The annual national hospital bill may reach $1 trillion by 2008. This forecast is brought to you in a new report from the Agency for Healthcare Research and Quality (AHRQ). Hospital charges in 2005 totalled $873 billion in 2005, nearly doubling in ten years.
The hospital bill was covered primarily by three payor segments: Medicare, which paid nearly one-half of the total hospital bill; private insurance, covering nearly one-third; and Medicaid, at 14% of the total.
What are we spending money on in hospitals? Putting aside pregnancy/childbirth and infant care, the top three conditions are heart-related: coronary artery disease ($46 billion), heart attack ($32 billion), and congestive heart failure ($30 billion). Together, these three cardiovascular conditions equated to 12% of hospital charges in 2005.
Despite advances in diagnosis and treatment, cardiovascular disease remains the leading cause of death and disability in the U.S.
Furthermore unless we adopt a national strategy of, say, Dean Ornish’s approach to a heart-healthy lifestyle, heart and related conditions will grow as a component of hospital inpatient admissions. Chest pain, respiratory failure, irregular heart beat, congestive heart failure, and diabetes (often associated with heart complications) are already rising faster than expected as causes for inpatient admissions.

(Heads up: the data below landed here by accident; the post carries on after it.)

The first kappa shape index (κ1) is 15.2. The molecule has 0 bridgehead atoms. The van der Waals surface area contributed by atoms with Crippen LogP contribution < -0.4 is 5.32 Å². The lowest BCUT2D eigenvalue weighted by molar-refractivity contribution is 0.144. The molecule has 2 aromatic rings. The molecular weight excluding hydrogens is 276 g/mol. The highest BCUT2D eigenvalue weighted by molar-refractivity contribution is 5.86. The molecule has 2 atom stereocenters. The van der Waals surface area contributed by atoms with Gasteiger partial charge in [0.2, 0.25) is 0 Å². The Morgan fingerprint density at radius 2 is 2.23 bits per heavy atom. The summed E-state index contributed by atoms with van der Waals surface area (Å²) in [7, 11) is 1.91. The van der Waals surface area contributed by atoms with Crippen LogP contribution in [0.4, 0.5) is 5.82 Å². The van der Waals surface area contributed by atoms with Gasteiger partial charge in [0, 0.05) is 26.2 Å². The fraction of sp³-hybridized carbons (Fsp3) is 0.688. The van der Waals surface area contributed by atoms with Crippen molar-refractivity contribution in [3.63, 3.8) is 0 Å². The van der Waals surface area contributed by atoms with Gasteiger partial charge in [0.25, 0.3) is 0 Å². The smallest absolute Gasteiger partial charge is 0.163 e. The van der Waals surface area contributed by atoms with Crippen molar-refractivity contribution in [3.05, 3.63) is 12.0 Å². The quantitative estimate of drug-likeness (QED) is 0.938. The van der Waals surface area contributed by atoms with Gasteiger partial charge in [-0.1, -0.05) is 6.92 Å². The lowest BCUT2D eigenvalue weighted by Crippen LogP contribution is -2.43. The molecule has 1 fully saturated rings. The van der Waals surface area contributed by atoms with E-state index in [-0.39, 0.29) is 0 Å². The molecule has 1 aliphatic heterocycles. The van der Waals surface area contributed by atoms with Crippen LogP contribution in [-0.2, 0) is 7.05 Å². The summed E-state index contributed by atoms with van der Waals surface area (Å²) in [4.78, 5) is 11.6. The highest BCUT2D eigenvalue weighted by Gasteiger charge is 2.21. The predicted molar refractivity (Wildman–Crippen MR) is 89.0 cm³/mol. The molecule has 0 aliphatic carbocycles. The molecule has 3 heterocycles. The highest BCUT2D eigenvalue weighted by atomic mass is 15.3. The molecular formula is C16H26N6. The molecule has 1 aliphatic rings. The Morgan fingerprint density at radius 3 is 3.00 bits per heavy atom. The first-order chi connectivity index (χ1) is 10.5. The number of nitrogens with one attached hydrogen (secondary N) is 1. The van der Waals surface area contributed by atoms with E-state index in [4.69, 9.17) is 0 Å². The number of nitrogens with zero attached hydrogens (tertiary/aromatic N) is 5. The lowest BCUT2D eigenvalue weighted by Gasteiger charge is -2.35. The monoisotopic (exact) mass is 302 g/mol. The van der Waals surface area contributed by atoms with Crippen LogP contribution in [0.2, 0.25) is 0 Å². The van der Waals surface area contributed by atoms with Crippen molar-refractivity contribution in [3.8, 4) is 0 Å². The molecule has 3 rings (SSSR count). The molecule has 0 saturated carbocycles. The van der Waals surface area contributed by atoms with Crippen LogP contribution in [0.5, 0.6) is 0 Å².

When Americans ponder where health resources are allocated, inpatient hospital care is a key place to target. One way of rationalizing (I didn’t say rationing; I said “rationalizing”) scarce health resources (money, labor, technology) is to pay for what works. The best business book of the year (according to the New York Times and me), is Overtreated by Shannon Brownlee. Listen to Matthew Holt’s podcast with Brownlee here. Brownlee details the pioneering work of Dr. Jack Wennberg and his mission to focus the American health care system on outcomes and evidence.
One way to enable this approach is to have an adequate information technology infrastructure. Note that this week, AHRQ awarded $600,000 to Kaiser Permanente’s Center for Health Research for a study that uses electronic medical records to examine heart disease prevention and management with the objective of improving cardiovascular care in the U.S. KP has one of the nation’s most advanced HIT systems, and they will mine the data to identify heart disease patterns and treatment success stories (e.g., impact of beta blockers on health outcomes).
Health Populi’s Hot Points: When we address the hot issue of containing costs in health care, there will inevitably be groups labeled as “losers.” Hospitals would be one of those groups – if examined in only the short run. The process of implementing evidence-based medicine would in the longer run create more efficient operations with rational approaches to technology adoption. A robust health IT infrastructure – with patient-centered programs to modify and support positive health behaviors – will be one strategy for cost-containment.